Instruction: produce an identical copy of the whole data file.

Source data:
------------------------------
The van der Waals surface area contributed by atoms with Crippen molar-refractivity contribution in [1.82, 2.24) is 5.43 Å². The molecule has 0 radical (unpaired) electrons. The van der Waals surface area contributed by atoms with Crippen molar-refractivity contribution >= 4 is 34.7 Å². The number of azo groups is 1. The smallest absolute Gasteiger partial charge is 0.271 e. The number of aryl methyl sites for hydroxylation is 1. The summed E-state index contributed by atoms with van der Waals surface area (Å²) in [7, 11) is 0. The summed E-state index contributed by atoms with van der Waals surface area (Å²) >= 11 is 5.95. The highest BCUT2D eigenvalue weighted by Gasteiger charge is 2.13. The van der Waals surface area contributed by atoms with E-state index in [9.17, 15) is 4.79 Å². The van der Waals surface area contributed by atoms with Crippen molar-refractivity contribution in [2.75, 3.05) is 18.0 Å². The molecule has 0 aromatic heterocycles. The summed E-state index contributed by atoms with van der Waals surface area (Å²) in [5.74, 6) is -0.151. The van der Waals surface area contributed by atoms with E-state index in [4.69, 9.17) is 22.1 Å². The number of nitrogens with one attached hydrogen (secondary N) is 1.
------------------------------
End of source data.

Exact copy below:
The van der Waals surface area contributed by atoms with Crippen molar-refractivity contribution in [1.82, 2.24) is 5.43 Å². The molecule has 0 radical (unpaired) electrons. The van der Waals surface area contributed by atoms with Crippen molar-refractivity contribution >= 4 is 34.7 Å². The number of azo groups is 1. The smallest absolute Gasteiger partial charge is 0.271 e. The number of aryl methyl sites for hydroxylation is 1. The summed E-state index contributed by atoms with van der Waals surface area (Å²) in [7, 11) is 0. The summed E-state index contributed by atoms with van der Waals surface area (Å²) >= 11 is 5.95. The highest BCUT2D eigenvalue weighted by Gasteiger charge is 2.13. The van der Waals surface area contributed by atoms with E-state index in [9.17, 15) is 4.79 Å². The van der Waals surface area contributed by atoms with Crippen molar-refractivity contribution in [2.75, 3.05) is 18.0 Å². The molecule has 0 aromatic heterocycles. The summed E-state index contributed by atoms with van der Waals surface area (Å²) in [5.74, 6) is -0.151. The van der Waals surface area contributed by atoms with E-state index in [4.69, 9.17) is 22.1 Å². The number of nitrogens with one attached hydrogen (secondary N) is 1.